Backs to the Future

Phil Harris
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Posted: Jan 04, 2010 4:12 PM
Backs to the Future

The popular advice for dealing with the future has been to keep the chin up, face directly into the wind, and place one foot after the other. To look back is folly because what is done is done and there is no good to be discovered by looking at what might have been.

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Generally, I have subscribed to that modus operandi with some degree of enthusiasm. I like the notion of plugging away, courageously stepping forward out of adversity. The carrot on that stick is a belief that good will surely be visible just around the next bend in the road.

Standing at the window this morning, while gazing upon the new decade stretched out before me, I was a bit startled to hear from the little philosopher who sits under my hat. The message seems odd to me at first, but as I pondered and considered, I found there to exist some surprising parallels to life. In essence, this is what he said to me...

Put your back to the future. Place one foot behind the other, toe to heel. Study the path you have just traveled so you know what the path to good looks like, and you know what leads through pain and grief. Look often from side to side as you step and you will know where you are in the present.

I considered that walking backwards seems particularly dangerous and that I may stumble on something and fall, but then it dawned on me. Walking face forward into the future is really no different due to the fact that it is impossible to see beyond the plane of the present.

To stumble on something that pops up out of the future is just as ominous no matter which way we are facing, but to fall on the relative comfort of our padded backside is preferable to smacking sensitive features of our face on the ground. I am absolutely certain that rubbing slightly bruised gluteus maximus is far preferable to spitting broken teeth while attempting to straighten a broken nose.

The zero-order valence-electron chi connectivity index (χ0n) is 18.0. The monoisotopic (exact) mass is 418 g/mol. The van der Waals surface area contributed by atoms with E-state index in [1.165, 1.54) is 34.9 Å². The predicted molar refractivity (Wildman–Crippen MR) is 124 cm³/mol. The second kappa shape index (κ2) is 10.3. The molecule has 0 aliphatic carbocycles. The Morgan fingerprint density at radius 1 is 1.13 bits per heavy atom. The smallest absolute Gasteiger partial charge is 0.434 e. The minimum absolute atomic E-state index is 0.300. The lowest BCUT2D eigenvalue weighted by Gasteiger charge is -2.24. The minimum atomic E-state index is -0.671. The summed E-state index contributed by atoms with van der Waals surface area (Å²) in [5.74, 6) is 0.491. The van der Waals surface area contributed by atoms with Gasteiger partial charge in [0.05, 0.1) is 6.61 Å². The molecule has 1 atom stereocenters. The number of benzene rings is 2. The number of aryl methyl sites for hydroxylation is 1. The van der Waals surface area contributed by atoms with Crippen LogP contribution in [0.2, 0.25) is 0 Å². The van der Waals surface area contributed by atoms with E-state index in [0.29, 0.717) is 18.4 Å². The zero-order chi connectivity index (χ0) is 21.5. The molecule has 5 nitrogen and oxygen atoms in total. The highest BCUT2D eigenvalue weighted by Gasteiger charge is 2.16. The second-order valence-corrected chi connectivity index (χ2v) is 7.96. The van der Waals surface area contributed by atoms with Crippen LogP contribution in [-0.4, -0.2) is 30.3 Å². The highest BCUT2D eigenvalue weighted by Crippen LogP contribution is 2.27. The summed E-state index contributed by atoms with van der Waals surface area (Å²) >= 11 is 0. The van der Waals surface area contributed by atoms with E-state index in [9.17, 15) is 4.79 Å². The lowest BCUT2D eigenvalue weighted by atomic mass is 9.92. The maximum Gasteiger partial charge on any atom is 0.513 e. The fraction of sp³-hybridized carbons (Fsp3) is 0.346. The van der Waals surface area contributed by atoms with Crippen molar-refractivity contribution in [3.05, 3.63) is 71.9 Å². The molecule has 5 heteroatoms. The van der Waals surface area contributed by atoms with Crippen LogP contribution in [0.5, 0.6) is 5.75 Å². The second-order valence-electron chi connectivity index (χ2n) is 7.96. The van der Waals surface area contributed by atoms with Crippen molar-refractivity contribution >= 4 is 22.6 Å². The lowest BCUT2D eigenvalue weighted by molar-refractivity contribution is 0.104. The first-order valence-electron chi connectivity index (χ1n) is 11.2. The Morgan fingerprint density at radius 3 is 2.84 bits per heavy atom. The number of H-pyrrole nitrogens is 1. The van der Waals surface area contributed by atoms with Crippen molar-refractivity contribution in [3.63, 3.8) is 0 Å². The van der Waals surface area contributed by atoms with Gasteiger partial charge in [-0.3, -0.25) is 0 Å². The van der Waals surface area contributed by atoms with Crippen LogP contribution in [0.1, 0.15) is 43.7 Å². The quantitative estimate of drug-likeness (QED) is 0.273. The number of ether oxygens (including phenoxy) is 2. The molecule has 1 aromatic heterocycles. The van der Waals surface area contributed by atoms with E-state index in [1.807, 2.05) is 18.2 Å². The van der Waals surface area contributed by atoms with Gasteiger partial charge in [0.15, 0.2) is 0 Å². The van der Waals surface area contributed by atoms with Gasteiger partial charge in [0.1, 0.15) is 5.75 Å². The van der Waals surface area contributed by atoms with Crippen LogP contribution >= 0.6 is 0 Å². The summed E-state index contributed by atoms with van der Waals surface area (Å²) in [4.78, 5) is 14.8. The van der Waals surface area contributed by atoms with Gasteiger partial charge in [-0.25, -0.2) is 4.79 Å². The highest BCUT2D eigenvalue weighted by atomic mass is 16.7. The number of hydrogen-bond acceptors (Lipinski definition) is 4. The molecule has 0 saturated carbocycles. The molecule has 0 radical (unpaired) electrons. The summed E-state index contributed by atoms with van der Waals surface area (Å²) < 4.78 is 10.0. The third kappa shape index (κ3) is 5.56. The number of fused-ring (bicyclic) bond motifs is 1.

So it occurs to me that how one travels through life, moving into the future face first without the benefit of a careful examination and contemplation of where we have been is very much akin to the ideological liberal versus the conservative. The future actually presents itself based on decisions we make in the present.

Although the conservative may seem to be at a disadvantage due to a long gaze to the rear view, the decisions that the conservative makes will smooth the road that presents itself in the future. Painful falls will be less likely, but even when they occur, the consequences will be far easier to recover from and will be unlikely to leave permanent scars.

As I watch the uber liberal government of Barack Obama, Nancy Pelosi, and Harry Reid, I foresee an America that will have lost some teeth, and may indeed emerge with a crooked nose. They are not just walking with her face fully exposed, but in fact they are running at a frantic pace. There is no recognition whatsoever of the failures evident in the rear-view mirror; the clearly visible rubble of socialist/communist experiments and the sorrowful regret that has come from socialized medical care.

Despite the considerable track record that proves reduced tax burdens and decreased spending are key to economic and employment growth, these frantic liberals are bound and determined to sink our future beneath a quagmire of unbridled government spending and a twisted tangle of new or expanded bureaucracy.

So I thank the little philosopher who lives beneath my hat for pointing out the crystal-clear rear view. Not because of a pathetic desire to live in regret for what might have been, but as a chart useful as we navigate our course in the present. We need to make some urgent and sweeping changes to our leadership before the face of America is disfigured beyond recognition.